Sadness filled the air at Dhaka airport yesterday as families received the bodies of six men who died with three other compatriots in Saudi Arabia two weeks ago. Grieving parents and siblings were all around, expressing their distress.
“Why Allah took my son's life so early?" cried Hoby Mia, 65, father of Shah Alam, 28. "Why He left us broke? Who will look after us now?”
The young Alam was one of the six men whose bodies arrived at Hazrat Shahjalal International Airport yesterday.
Nine Bangladeshi workers, seven from Comilla and one each from Noakhali and Madaripur, died in a factory fire in Riyadh, the Saudi Arabian capital, on May 12.
The bodies of the three others will be brought back after completion of the relevant procedure, said Dr Ziauddin, deputy secretary of the wage earners welfare board at the expatriates' welfare and overseas employment ministry.
The bodies of the six--Shah Alam, Mohammad Selim, Motiur Rahman, and Mohammad Jalal from Comilla and Khorshed Alam Akkas from Madaripur and Jakir Hossain from Noakhali--were handed over to their families with Tk 35,000 each for burial costs, he said.
Hoby Mia said his son had worked for eight years in Saudi Arabia. He had come home in January and married in March this year before he left for Saudi Arabia again.
Alam talked to his parents and newly married wife four or five hours before his death, he said. “I could not imagine my son would flee this way, leaving me in distress. He would ask me not to worry about him. He would send us money regularly.”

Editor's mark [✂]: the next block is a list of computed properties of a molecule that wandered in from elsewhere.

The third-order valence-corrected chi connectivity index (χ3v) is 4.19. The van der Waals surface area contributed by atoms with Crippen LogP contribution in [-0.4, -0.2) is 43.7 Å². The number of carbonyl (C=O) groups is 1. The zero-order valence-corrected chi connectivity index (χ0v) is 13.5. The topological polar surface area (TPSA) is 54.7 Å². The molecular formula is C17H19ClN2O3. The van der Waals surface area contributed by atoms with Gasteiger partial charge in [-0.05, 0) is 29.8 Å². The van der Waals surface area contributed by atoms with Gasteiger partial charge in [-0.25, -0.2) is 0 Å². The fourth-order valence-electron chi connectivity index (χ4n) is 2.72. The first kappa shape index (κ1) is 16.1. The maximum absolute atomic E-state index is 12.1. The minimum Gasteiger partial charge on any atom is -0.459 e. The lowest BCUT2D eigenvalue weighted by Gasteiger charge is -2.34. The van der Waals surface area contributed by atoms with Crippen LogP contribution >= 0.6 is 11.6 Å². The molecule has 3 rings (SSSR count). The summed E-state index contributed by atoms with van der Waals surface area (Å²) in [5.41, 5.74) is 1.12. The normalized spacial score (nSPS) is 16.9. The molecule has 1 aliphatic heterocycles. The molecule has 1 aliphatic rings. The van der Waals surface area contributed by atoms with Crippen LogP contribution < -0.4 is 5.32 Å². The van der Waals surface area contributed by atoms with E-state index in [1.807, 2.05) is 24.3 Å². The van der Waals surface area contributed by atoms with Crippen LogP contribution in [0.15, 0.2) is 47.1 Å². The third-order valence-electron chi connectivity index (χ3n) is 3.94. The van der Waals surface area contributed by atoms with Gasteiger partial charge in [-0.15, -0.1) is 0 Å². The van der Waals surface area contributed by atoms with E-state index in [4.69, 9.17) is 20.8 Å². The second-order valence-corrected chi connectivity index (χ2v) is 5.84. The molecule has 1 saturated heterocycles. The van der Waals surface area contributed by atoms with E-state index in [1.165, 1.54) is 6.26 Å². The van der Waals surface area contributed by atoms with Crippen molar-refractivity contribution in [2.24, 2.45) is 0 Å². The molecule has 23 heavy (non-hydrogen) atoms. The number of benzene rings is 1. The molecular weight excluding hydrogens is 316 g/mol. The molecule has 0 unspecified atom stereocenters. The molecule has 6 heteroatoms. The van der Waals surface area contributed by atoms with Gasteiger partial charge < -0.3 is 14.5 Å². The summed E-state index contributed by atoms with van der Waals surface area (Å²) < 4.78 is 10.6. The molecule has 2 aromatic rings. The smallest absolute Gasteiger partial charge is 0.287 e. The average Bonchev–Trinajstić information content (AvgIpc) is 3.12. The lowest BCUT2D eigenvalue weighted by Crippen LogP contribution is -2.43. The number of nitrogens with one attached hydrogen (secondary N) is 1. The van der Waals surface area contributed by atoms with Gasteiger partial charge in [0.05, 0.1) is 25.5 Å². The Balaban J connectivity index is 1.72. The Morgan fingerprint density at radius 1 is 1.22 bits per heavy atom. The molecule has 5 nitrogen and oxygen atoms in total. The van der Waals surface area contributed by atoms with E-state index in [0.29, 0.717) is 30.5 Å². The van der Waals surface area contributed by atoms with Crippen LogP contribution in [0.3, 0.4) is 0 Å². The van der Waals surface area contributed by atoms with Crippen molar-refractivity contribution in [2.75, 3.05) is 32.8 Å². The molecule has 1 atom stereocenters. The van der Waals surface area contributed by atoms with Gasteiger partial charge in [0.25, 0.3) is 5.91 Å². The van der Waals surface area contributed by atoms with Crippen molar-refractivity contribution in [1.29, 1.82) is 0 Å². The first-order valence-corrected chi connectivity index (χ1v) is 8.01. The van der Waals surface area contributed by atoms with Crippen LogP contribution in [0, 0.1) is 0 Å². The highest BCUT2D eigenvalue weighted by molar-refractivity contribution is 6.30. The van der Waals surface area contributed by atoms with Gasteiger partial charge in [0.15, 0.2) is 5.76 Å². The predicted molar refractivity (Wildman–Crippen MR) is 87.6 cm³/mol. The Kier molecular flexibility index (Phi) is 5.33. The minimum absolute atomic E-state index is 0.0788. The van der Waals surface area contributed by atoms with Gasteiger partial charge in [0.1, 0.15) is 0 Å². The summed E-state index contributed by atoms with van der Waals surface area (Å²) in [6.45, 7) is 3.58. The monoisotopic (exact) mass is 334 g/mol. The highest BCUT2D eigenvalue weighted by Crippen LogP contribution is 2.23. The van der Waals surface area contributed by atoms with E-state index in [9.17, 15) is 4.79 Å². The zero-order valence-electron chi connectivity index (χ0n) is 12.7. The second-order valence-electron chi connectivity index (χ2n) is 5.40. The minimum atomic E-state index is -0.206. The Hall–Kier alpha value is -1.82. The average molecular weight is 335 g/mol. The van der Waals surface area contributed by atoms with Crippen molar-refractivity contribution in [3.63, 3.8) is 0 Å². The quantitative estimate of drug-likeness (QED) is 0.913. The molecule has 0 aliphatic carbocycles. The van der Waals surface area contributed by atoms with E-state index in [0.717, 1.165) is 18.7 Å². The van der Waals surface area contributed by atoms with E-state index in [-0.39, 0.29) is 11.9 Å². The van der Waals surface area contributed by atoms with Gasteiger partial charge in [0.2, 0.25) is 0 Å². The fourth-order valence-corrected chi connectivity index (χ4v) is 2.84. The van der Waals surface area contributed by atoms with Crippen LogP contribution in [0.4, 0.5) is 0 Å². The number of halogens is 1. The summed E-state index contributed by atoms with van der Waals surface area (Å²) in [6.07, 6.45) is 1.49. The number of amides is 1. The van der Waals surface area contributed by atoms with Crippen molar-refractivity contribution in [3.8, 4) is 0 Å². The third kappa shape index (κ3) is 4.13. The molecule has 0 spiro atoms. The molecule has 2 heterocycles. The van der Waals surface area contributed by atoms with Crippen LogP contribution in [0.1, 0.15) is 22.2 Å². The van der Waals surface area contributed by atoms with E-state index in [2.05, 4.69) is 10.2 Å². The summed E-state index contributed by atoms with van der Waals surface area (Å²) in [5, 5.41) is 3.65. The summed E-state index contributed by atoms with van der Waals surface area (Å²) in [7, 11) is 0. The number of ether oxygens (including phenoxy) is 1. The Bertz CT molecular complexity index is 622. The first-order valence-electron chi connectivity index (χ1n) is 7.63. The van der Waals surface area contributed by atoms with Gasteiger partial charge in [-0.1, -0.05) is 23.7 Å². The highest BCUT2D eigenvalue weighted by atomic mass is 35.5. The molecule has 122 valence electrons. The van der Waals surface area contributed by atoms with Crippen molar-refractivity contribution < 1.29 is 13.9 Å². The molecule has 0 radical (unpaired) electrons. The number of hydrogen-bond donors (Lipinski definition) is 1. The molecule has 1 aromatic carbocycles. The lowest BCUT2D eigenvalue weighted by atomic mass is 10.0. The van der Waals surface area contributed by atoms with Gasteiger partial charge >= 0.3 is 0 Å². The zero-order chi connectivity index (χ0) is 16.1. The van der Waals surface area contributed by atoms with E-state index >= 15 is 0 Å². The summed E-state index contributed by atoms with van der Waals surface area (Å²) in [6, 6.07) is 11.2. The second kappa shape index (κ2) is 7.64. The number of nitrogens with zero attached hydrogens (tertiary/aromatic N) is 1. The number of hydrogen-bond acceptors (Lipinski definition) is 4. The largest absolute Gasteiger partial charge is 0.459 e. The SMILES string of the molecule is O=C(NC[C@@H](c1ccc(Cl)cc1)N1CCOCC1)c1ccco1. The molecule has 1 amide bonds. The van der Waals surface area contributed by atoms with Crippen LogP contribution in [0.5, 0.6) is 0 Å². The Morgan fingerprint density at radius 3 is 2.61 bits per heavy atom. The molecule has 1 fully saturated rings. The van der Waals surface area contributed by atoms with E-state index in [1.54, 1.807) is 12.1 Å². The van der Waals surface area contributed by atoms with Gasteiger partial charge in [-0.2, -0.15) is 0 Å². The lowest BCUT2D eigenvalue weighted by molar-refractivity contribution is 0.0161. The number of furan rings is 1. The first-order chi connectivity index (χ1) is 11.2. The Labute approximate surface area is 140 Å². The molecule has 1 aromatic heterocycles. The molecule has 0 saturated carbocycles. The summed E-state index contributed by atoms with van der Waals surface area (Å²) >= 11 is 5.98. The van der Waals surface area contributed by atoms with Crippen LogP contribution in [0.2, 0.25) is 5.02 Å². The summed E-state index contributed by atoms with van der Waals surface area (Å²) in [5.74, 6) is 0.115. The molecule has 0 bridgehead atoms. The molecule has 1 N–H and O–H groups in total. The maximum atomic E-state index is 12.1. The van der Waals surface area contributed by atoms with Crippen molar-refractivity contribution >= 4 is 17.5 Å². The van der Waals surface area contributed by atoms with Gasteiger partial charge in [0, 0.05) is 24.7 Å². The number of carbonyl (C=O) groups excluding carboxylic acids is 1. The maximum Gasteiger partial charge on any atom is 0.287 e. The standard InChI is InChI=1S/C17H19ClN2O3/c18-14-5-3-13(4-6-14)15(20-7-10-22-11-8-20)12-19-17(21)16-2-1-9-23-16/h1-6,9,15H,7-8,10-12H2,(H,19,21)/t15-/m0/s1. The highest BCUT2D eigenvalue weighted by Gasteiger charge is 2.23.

The distraught father had sent his son abroad with hope for solvency and happiness in the family. He said his wife had fallen sick after learning of their son's death.
The death of Selim took away the smile of just yet another family.
“Oh! My brother how will we bear the agony of your death? What will happen to your kids,” grieved Shah Paran, younger brother of Selim. Paran said his brother had left behind a 14-year-old daughter and a one-year-old son.
“My brother had dreamed of educating his children. He always used to tell his wife to take care of the kids. Now, who will say that?” he cried.
Selim had gone to Saudi Arabia seven years ago but he did not get the expected salary, so he left his first workplace. Last year, he joined a furniture factory, Paran said, adding that his brother had talked to his wife and children six or seven hours before his death.
Jahanara Begum, 50, came to receive the body of her husband Akkas. “I tried to prevent him from going to Saudi Arabia. But he told me that he had to go as we had some debts,” said the woman.